Coronary artery bypass surgery in patients with severe left ventricular dysfunction


Isbir C., Yildirim T., Akgun S., Civelek A., Aksoy N., Oz M., ...Daha Fazla

INTERNATIONAL JOURNAL OF CARDIOLOGY, cilt.90, ss.309-316, 2003 (SCI İndekslerine Giren Dergi) identifier identifier identifier

  • Cilt numarası: 90
  • Basım Tarihi: 2003
  • Doi Numarası: 10.1016/s0167-5273(02)00575-2
  • Dergi Adı: INTERNATIONAL JOURNAL OF CARDIOLOGY
  • Sayfa Sayıları: ss.309-316

Özet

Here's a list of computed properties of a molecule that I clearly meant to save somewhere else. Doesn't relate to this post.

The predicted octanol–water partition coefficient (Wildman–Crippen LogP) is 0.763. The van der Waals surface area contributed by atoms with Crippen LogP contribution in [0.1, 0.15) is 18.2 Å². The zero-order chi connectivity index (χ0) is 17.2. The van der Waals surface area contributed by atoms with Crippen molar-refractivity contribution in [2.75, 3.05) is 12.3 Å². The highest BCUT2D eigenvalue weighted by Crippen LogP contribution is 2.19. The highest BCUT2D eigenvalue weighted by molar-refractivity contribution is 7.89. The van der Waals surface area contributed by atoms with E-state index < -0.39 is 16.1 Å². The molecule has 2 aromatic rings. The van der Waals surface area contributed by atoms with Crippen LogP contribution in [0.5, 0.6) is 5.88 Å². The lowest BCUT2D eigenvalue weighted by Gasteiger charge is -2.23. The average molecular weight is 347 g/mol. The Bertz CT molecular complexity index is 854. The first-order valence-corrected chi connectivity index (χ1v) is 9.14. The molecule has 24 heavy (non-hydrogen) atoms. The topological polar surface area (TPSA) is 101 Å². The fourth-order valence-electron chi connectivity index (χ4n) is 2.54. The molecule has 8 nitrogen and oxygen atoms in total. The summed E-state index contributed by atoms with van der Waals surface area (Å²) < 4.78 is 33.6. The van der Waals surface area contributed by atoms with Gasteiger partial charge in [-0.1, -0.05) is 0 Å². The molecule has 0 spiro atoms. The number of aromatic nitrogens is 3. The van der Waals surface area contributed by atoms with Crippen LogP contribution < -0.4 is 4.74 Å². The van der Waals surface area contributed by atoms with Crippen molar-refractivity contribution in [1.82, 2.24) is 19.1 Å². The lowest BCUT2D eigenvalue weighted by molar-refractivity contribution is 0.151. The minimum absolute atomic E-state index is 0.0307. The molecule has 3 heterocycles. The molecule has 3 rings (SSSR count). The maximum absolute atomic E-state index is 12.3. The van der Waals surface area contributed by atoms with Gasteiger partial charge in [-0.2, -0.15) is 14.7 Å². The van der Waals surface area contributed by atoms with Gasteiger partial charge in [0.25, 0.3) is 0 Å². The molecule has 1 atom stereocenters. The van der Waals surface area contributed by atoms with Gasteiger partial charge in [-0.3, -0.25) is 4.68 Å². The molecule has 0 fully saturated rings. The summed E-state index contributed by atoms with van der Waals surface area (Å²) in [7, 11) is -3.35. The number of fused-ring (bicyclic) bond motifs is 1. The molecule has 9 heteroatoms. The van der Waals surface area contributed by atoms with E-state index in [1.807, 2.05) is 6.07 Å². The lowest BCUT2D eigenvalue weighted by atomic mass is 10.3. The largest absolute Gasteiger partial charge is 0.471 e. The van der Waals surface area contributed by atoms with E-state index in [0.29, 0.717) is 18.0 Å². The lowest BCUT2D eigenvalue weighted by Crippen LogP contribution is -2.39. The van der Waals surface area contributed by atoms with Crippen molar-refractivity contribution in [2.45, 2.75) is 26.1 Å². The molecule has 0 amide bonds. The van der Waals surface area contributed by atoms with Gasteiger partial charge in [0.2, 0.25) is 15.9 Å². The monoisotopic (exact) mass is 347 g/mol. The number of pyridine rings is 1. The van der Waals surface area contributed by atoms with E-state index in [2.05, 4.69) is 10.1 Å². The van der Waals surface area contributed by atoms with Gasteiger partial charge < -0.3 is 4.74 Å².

Objective: The role of coronary artery bypass grafting (CABG) in patients with severe left ventricular dysfunction was evaluated. Methods: Two hundred and twelve patients (152 men, 60 women; age 35 to 82, mean 55) with ejection fraction (EF) of less than 30% underwent CABG between January 1996 and February 2001 by a single surgeon (SA). They compromised of 12% of 1759 patients operated on in this period. EF ranged from 17% to 30% (mean 25%). Preoperatively 68% had congestive heart failure and 72% had severe angina (CCS 3 or 4). A left main lesion was found in 26% of the cases. The mean number of grafts was 3.18 per patient. The left internal mammary artery (LIMA) was used on 107 patients (50.4%). Preoperative intraaortic balloon pump (IABP) was used on 32 patients (15%). Endarterectomy was performed on 53 patients (25%). The patients were followed for up to 58 months (mean 28.7). Results: Twelve patients died in hospital (5.6%). Survival was 94%, 87%, 80% and 73% at 1, 2, 3 and 4 years respectively. Among the preoperative variables survival was negatively affected by chronic renal failure, older age, congestive heart failure, elevated pulmonary artery pressure and recent myocardial infarction, by means of multivariate analysis. Preoperative IABP support improved the operative mortality significantly (P=0.002). Use of LIMA did not have any influence on survival. Conclusion: CABG on patients with poor left ventricular function: (1) Can be performed with an acceptable mortality. (2) Mid term results are encouraging. (3) Preoperative IABP support improves the chance of survival. (C) 2003 Elsevier Ireland Ltd. All rights reserved.